You're absolutely right. In the six months of shooting, I've never seen main camera take "a rest." But the backup rental sat there day after day. As well as the backup of the backup. Probably a DP who only shoots film neg and somehow convinced the producer back in 2012 this was the safest way for digital film acquisition. In "Paul Blart: Mall Cop II" they didn't have a hickup except for the dust shadow that threatened to take down main camera and freeze up the week of shoot. Oh, wait. There was no backup camera in Las Vegas. Not even a backup of a backup. Sh!t
Edited by Larry DeGala, 16 August 2015 - 12:10 PM.
Hey John I have a BMPCC too and the only times I've had trouble with overheating where when I recorded long (>2hours) continous takes into one of the lower bitrate prores codecs. I usually use an external power source and one thing I've noticed is that the battery gets quite hot when you do this. The workaround (as posted on the bmcuser forum) is that you can remove the battery if you use external power and that seems to help with the overheating.
I've noticed that as the BMPCC does heat up, if you are doing limited light stuff, you may run into issues with hot pixels here or there. So far, it's only cropped up on me once or twice and was quite visible on my monitor. The solution was to power down for a few moments while i tweaked some lighting. I find too it best to turn the pocket off when i'll be away from it for prolonged periods of time. It boots so quickly this is not much of an issue.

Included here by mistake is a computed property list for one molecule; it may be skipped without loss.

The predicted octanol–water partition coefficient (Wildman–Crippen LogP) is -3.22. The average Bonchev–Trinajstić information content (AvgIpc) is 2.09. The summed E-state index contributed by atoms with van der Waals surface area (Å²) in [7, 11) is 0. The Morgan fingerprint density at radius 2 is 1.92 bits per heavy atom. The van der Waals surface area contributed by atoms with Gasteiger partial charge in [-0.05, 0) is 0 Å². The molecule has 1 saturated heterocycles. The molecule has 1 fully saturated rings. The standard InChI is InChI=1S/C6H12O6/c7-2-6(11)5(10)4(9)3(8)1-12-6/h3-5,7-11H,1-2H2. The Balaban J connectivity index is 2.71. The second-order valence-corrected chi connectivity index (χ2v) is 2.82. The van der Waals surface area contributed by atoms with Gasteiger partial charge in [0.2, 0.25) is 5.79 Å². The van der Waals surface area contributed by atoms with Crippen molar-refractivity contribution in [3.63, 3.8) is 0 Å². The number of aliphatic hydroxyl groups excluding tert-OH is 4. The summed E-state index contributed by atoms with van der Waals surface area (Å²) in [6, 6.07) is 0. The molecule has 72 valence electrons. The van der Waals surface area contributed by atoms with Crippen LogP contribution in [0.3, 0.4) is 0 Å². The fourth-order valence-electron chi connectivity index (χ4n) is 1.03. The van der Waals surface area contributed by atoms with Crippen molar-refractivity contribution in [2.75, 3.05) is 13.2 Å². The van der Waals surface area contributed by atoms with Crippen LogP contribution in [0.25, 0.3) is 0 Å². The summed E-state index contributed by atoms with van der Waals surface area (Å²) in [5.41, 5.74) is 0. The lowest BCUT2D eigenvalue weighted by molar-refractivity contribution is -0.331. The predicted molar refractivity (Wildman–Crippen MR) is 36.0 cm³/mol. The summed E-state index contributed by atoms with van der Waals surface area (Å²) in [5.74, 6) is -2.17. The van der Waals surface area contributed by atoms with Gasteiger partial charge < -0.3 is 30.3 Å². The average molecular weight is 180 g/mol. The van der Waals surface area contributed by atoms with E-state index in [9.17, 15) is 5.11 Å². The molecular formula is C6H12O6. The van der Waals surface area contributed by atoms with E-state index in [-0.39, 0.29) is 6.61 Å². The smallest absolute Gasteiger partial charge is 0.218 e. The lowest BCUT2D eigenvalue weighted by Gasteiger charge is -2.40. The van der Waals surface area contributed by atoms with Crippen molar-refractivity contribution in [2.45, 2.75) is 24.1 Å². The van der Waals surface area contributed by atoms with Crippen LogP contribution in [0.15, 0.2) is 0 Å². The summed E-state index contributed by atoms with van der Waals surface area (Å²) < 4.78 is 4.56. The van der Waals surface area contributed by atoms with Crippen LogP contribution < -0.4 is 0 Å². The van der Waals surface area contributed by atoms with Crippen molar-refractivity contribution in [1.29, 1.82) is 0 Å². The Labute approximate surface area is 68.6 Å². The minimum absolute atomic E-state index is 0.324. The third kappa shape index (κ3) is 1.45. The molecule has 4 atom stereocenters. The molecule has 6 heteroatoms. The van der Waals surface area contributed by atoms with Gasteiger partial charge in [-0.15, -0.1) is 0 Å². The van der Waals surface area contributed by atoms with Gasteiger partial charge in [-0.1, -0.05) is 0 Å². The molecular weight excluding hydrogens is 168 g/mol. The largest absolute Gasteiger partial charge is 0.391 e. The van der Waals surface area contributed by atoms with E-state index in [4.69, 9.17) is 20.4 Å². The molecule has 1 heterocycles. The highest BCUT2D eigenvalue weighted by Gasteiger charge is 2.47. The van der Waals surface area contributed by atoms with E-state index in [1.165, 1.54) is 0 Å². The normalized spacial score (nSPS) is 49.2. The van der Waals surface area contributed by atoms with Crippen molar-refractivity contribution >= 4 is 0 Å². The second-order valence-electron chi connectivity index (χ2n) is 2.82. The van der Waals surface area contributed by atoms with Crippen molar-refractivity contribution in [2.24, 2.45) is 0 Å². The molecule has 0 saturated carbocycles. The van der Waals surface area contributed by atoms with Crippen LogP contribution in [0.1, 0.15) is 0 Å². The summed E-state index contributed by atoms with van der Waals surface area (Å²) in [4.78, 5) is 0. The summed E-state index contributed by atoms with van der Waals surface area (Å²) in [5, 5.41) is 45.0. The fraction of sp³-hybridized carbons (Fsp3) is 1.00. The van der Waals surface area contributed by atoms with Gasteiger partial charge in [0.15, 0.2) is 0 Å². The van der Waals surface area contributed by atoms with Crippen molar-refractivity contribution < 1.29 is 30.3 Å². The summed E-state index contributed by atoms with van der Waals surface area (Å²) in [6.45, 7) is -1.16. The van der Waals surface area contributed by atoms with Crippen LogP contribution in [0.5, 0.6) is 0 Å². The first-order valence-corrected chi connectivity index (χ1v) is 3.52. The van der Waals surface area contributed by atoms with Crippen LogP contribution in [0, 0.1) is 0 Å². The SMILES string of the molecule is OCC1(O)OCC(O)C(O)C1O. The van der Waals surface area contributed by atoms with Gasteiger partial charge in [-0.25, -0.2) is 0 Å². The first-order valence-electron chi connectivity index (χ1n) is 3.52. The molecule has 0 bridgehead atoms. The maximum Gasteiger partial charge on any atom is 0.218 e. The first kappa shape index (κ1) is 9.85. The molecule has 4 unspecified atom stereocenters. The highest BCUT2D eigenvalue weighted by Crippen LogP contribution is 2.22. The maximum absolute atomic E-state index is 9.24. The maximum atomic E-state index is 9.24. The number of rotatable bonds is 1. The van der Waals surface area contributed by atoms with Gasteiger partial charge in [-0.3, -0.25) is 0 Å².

On set for episodic television, we'd have three F-55 cameras. They never ran as multi-camera typical of television drama. One shot all the scenes until the backup camera was needed
For the benfit of Larry, Stuart, and common sense, lets move this forward.
Larry DeGala ....post #11
"..On set for episodic television, we'd have three F-55 cameras. They never ran as multi-camera typical of television drama. One shot all the scenes until the backup camera was needed to give the first camera a rest..."
Larry DeGala ....post #13
"..You're absolutely right. In the six months of shooting, I've never seen main camera take "a rest." ...."
I can't reconcile those comments. IE fit to a coherent sense of reality.